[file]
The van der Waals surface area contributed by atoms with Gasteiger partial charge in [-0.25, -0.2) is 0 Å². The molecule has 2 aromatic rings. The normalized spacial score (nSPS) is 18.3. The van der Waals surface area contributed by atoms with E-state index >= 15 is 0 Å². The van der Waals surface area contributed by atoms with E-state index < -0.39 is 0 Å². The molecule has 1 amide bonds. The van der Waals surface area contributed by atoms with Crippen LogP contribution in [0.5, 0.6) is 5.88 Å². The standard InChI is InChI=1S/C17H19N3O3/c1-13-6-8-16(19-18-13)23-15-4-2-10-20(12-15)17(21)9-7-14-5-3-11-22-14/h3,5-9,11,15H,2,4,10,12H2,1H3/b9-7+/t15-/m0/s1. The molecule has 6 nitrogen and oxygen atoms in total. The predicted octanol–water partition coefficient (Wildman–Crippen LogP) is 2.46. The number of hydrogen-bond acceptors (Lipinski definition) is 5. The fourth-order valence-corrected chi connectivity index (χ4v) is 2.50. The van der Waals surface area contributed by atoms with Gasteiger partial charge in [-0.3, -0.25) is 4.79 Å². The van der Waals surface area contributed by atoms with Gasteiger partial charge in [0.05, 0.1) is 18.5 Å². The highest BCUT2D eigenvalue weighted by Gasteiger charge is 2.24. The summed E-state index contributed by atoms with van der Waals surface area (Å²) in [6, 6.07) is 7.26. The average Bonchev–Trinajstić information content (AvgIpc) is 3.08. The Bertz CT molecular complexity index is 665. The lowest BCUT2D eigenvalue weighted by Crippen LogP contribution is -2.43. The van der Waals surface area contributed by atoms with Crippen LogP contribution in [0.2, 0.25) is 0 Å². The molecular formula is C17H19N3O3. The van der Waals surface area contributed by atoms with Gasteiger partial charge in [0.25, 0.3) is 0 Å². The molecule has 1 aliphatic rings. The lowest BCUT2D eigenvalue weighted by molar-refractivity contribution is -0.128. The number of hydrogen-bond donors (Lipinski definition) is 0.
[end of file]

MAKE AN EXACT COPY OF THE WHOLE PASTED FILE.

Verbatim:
The van der Waals surface area contributed by atoms with Gasteiger partial charge in [-0.25, -0.2) is 0 Å². The molecule has 2 aromatic rings. The normalized spacial score (nSPS) is 18.3. The van der Waals surface area contributed by atoms with E-state index >= 15 is 0 Å². The van der Waals surface area contributed by atoms with E-state index < -0.39 is 0 Å². The molecule has 1 amide bonds. The van der Waals surface area contributed by atoms with Crippen LogP contribution in [0.5, 0.6) is 5.88 Å². The standard InChI is InChI=1S/C17H19N3O3/c1-13-6-8-16(19-18-13)23-15-4-2-10-20(12-15)17(21)9-7-14-5-3-11-22-14/h3,5-9,11,15H,2,4,10,12H2,1H3/b9-7+/t15-/m0/s1. The molecule has 6 nitrogen and oxygen atoms in total. The predicted octanol–water partition coefficient (Wildman–Crippen LogP) is 2.46. The number of hydrogen-bond acceptors (Lipinski definition) is 5. The fourth-order valence-corrected chi connectivity index (χ4v) is 2.50. The van der Waals surface area contributed by atoms with Gasteiger partial charge in [-0.3, -0.25) is 4.79 Å². The van der Waals surface area contributed by atoms with Gasteiger partial charge in [0.05, 0.1) is 18.5 Å². The highest BCUT2D eigenvalue weighted by Gasteiger charge is 2.24. The summed E-state index contributed by atoms with van der Waals surface area (Å²) in [6, 6.07) is 7.26. The average Bonchev–Trinajstić information content (AvgIpc) is 3.08. The Bertz CT molecular complexity index is 665. The lowest BCUT2D eigenvalue weighted by Crippen LogP contribution is -2.43. The van der Waals surface area contributed by atoms with Crippen LogP contribution in [0.2, 0.25) is 0 Å². The molecular formula is C17H19N3O3. The van der Waals surface area contributed by atoms with Gasteiger partial charge in [0.25, 0.3) is 0 Å². The molecule has 1 aliphatic rings. The lowest BCUT2D eigenvalue weighted by molar-refractivity contribution is -0.128. The number of hydrogen-bond donors (Lipinski definition) is 0.